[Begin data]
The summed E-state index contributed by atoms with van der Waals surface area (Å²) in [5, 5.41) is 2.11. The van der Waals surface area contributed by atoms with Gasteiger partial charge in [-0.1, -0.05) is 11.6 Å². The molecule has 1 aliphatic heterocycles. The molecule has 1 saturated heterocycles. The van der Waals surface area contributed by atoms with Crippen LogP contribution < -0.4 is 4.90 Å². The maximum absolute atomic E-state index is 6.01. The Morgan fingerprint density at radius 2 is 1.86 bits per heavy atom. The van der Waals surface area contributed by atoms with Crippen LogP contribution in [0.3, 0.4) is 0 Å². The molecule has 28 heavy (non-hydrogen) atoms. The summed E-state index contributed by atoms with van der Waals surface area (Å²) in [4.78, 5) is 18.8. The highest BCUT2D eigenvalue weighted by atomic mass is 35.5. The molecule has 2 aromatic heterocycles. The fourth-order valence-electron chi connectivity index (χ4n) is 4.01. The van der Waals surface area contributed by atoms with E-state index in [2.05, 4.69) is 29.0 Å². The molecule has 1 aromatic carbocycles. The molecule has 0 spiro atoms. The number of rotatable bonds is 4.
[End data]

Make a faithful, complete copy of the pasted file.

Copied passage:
The summed E-state index contributed by atoms with van der Waals surface area (Å²) in [5, 5.41) is 2.11. The van der Waals surface area contributed by atoms with Gasteiger partial charge in [-0.1, -0.05) is 11.6 Å². The molecule has 1 aliphatic heterocycles. The molecule has 1 saturated heterocycles. The van der Waals surface area contributed by atoms with Crippen LogP contribution < -0.4 is 4.90 Å². The maximum absolute atomic E-state index is 6.01. The Morgan fingerprint density at radius 2 is 1.86 bits per heavy atom. The van der Waals surface area contributed by atoms with Crippen LogP contribution in [0.3, 0.4) is 0 Å². The molecule has 28 heavy (non-hydrogen) atoms. The summed E-state index contributed by atoms with van der Waals surface area (Å²) in [4.78, 5) is 18.8. The highest BCUT2D eigenvalue weighted by atomic mass is 35.5. The molecule has 2 aromatic heterocycles. The fourth-order valence-electron chi connectivity index (χ4n) is 4.01. The van der Waals surface area contributed by atoms with E-state index in [2.05, 4.69) is 29.0 Å². The molecule has 1 aromatic carbocycles. The molecule has 0 spiro atoms. The number of rotatable bonds is 4.